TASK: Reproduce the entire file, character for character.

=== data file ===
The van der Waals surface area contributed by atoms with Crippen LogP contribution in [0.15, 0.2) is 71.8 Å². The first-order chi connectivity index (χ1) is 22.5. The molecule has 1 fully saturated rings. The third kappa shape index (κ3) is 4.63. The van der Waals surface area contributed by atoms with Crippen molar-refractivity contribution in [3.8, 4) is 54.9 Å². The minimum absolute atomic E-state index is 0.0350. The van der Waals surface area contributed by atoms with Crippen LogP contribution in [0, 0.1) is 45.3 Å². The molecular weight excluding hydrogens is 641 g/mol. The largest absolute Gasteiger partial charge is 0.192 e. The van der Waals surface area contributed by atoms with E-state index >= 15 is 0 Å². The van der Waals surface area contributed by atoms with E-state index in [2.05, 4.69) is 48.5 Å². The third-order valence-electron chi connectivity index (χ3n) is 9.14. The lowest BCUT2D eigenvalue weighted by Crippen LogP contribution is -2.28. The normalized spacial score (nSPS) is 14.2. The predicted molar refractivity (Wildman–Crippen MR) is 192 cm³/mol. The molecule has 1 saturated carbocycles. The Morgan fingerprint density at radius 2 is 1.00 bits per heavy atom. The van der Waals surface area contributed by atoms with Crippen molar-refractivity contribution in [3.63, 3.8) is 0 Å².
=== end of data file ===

The van der Waals surface area contributed by atoms with Crippen LogP contribution in [0.15, 0.2) is 71.8 Å². The first-order chi connectivity index (χ1) is 22.5. The molecule has 1 fully saturated rings. The third kappa shape index (κ3) is 4.63. The van der Waals surface area contributed by atoms with Crippen molar-refractivity contribution in [3.8, 4) is 54.9 Å². The minimum absolute atomic E-state index is 0.0350. The van der Waals surface area contributed by atoms with Crippen LogP contribution in [0, 0.1) is 45.3 Å². The molecular weight excluding hydrogens is 641 g/mol. The largest absolute Gasteiger partial charge is 0.192 e. The van der Waals surface area contributed by atoms with E-state index >= 15 is 0 Å². The van der Waals surface area contributed by atoms with E-state index in [2.05, 4.69) is 48.5 Å². The third-order valence-electron chi connectivity index (χ3n) is 9.14. The lowest BCUT2D eigenvalue weighted by Crippen LogP contribution is -2.28. The normalized spacial score (nSPS) is 14.2. The predicted molar refractivity (Wildman–Crippen MR) is 192 cm³/mol. The molecule has 1 saturated carbocycles. The Morgan fingerprint density at radius 2 is 1.00 bits per heavy atom. The van der Waals surface area contributed by atoms with Crippen molar-refractivity contribution in [3.63, 3.8) is 0 Å².